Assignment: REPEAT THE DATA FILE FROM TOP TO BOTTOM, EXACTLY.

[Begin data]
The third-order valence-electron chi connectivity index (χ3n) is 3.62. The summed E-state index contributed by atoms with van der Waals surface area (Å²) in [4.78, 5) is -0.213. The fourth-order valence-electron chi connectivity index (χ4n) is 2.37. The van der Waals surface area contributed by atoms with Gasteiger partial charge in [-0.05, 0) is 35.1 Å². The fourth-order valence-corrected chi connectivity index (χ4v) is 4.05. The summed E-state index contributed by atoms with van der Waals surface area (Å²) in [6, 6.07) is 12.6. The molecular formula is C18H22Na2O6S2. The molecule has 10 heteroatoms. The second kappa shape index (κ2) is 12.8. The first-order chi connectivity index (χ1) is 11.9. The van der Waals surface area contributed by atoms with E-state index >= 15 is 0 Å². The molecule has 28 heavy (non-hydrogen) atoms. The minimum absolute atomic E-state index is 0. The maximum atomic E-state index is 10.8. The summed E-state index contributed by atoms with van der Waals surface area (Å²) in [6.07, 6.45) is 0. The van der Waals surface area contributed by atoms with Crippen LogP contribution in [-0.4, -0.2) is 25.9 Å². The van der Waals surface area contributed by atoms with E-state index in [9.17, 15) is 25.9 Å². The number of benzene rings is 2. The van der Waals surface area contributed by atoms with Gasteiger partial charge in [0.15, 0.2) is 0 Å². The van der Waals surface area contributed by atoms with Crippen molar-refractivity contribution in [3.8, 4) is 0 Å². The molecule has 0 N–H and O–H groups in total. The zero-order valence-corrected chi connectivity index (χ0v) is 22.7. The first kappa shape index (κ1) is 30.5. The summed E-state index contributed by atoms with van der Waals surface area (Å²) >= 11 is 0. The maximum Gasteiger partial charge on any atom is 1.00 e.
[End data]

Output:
The third-order valence-electron chi connectivity index (χ3n) is 3.62. The summed E-state index contributed by atoms with van der Waals surface area (Å²) in [4.78, 5) is -0.213. The fourth-order valence-electron chi connectivity index (χ4n) is 2.37. The van der Waals surface area contributed by atoms with Gasteiger partial charge in [-0.05, 0) is 35.1 Å². The fourth-order valence-corrected chi connectivity index (χ4v) is 4.05. The summed E-state index contributed by atoms with van der Waals surface area (Å²) in [6, 6.07) is 12.6. The molecular formula is C18H22Na2O6S2. The molecule has 10 heteroatoms. The second kappa shape index (κ2) is 12.8. The first-order chi connectivity index (χ1) is 11.9. The van der Waals surface area contributed by atoms with E-state index >= 15 is 0 Å². The molecule has 28 heavy (non-hydrogen) atoms. The minimum absolute atomic E-state index is 0. The maximum atomic E-state index is 10.8. The summed E-state index contributed by atoms with van der Waals surface area (Å²) in [6.07, 6.45) is 0. The van der Waals surface area contributed by atoms with Crippen LogP contribution in [-0.4, -0.2) is 25.9 Å². The van der Waals surface area contributed by atoms with E-state index in [9.17, 15) is 25.9 Å². The number of benzene rings is 2. The van der Waals surface area contributed by atoms with Gasteiger partial charge in [0.15, 0.2) is 0 Å². The van der Waals surface area contributed by atoms with Crippen molar-refractivity contribution in [3.8, 4) is 0 Å². The molecule has 0 N–H and O–H groups in total. The zero-order valence-corrected chi connectivity index (χ0v) is 22.7. The first kappa shape index (κ1) is 30.5. The summed E-state index contributed by atoms with van der Waals surface area (Å²) >= 11 is 0. The maximum Gasteiger partial charge on any atom is 1.00 e.